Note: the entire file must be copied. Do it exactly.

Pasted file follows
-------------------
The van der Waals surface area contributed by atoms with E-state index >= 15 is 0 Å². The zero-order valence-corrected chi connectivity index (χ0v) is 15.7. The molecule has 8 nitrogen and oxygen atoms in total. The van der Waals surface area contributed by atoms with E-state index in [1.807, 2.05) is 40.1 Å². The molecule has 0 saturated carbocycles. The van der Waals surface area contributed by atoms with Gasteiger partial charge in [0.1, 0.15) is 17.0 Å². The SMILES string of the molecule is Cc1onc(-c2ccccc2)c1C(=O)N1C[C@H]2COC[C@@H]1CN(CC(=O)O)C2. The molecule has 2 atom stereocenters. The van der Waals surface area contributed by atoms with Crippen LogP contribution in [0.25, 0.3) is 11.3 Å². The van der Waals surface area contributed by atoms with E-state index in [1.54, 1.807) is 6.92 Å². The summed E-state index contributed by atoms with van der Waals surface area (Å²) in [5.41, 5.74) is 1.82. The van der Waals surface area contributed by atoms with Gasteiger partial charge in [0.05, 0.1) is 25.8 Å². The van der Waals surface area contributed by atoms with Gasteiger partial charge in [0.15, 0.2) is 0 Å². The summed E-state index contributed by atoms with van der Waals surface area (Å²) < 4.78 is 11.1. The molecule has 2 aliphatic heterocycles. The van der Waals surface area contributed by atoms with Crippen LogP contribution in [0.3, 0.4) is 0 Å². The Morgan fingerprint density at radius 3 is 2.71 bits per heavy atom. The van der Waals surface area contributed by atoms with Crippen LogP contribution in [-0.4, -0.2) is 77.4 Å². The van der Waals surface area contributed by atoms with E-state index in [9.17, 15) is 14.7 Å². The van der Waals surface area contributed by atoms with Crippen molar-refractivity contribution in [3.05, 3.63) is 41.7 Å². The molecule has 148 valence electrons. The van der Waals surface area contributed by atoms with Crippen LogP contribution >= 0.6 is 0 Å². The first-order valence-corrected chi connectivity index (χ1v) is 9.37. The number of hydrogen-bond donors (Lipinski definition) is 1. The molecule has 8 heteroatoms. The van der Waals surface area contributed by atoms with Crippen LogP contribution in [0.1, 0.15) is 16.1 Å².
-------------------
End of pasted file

The van der Waals surface area contributed by atoms with E-state index >= 15 is 0 Å². The zero-order valence-corrected chi connectivity index (χ0v) is 15.7. The molecule has 8 nitrogen and oxygen atoms in total. The van der Waals surface area contributed by atoms with E-state index in [1.807, 2.05) is 40.1 Å². The molecule has 0 saturated carbocycles. The van der Waals surface area contributed by atoms with Gasteiger partial charge in [0.1, 0.15) is 17.0 Å². The SMILES string of the molecule is Cc1onc(-c2ccccc2)c1C(=O)N1C[C@H]2COC[C@@H]1CN(CC(=O)O)C2. The molecule has 2 atom stereocenters. The van der Waals surface area contributed by atoms with Crippen LogP contribution in [0.25, 0.3) is 11.3 Å². The van der Waals surface area contributed by atoms with E-state index in [1.54, 1.807) is 6.92 Å². The summed E-state index contributed by atoms with van der Waals surface area (Å²) in [5.41, 5.74) is 1.82. The van der Waals surface area contributed by atoms with Gasteiger partial charge in [0.05, 0.1) is 25.8 Å². The van der Waals surface area contributed by atoms with Gasteiger partial charge in [0.15, 0.2) is 0 Å². The summed E-state index contributed by atoms with van der Waals surface area (Å²) < 4.78 is 11.1. The molecule has 2 aliphatic heterocycles. The van der Waals surface area contributed by atoms with Crippen LogP contribution in [0.3, 0.4) is 0 Å². The Morgan fingerprint density at radius 3 is 2.71 bits per heavy atom. The van der Waals surface area contributed by atoms with Crippen LogP contribution in [-0.4, -0.2) is 77.4 Å². The van der Waals surface area contributed by atoms with E-state index in [9.17, 15) is 14.7 Å². The van der Waals surface area contributed by atoms with Crippen molar-refractivity contribution in [3.05, 3.63) is 41.7 Å². The molecule has 148 valence electrons. The van der Waals surface area contributed by atoms with Crippen LogP contribution >= 0.6 is 0 Å². The first-order valence-corrected chi connectivity index (χ1v) is 9.37. The number of hydrogen-bond donors (Lipinski definition) is 1. The molecule has 8 heteroatoms. The van der Waals surface area contributed by atoms with Crippen LogP contribution in [0.1, 0.15) is 16.1 Å².